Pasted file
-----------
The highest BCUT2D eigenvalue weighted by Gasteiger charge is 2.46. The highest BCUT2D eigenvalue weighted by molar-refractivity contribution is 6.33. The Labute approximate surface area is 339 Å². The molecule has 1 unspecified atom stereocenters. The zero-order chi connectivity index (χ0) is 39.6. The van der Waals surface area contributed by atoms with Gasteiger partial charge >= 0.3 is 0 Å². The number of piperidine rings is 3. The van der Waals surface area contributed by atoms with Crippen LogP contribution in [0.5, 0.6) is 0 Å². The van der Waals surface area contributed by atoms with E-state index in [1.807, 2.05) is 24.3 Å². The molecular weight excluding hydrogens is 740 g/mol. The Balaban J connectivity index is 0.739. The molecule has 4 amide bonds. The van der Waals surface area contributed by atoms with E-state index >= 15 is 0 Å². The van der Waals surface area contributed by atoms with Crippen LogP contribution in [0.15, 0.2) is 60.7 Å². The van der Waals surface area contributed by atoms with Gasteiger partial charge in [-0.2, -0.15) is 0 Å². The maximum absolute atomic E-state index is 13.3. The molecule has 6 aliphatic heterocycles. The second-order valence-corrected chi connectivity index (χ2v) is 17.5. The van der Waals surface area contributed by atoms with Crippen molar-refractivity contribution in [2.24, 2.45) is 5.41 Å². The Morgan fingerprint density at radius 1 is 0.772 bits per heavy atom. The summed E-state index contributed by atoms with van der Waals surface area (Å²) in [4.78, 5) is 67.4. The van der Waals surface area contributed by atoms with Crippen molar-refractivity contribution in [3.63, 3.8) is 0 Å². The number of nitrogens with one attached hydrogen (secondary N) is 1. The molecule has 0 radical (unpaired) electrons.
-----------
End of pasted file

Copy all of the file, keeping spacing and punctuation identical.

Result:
The highest BCUT2D eigenvalue weighted by Gasteiger charge is 2.46. The highest BCUT2D eigenvalue weighted by molar-refractivity contribution is 6.33. The Labute approximate surface area is 339 Å². The molecule has 1 unspecified atom stereocenters. The zero-order chi connectivity index (χ0) is 39.6. The van der Waals surface area contributed by atoms with Gasteiger partial charge >= 0.3 is 0 Å². The number of piperidine rings is 3. The van der Waals surface area contributed by atoms with Crippen LogP contribution in [0.5, 0.6) is 0 Å². The van der Waals surface area contributed by atoms with E-state index in [1.807, 2.05) is 24.3 Å². The molecular weight excluding hydrogens is 740 g/mol. The Balaban J connectivity index is 0.739. The molecule has 4 amide bonds. The van der Waals surface area contributed by atoms with E-state index >= 15 is 0 Å². The van der Waals surface area contributed by atoms with Crippen LogP contribution in [0.15, 0.2) is 60.7 Å². The van der Waals surface area contributed by atoms with Gasteiger partial charge in [-0.2, -0.15) is 0 Å². The maximum absolute atomic E-state index is 13.3. The molecule has 6 aliphatic heterocycles. The second-order valence-corrected chi connectivity index (χ2v) is 17.5. The van der Waals surface area contributed by atoms with Crippen molar-refractivity contribution in [2.24, 2.45) is 5.41 Å². The Morgan fingerprint density at radius 1 is 0.772 bits per heavy atom. The summed E-state index contributed by atoms with van der Waals surface area (Å²) in [4.78, 5) is 67.4. The van der Waals surface area contributed by atoms with Crippen molar-refractivity contribution in [3.63, 3.8) is 0 Å². The number of nitrogens with one attached hydrogen (secondary N) is 1. The molecule has 0 radical (unpaired) electrons.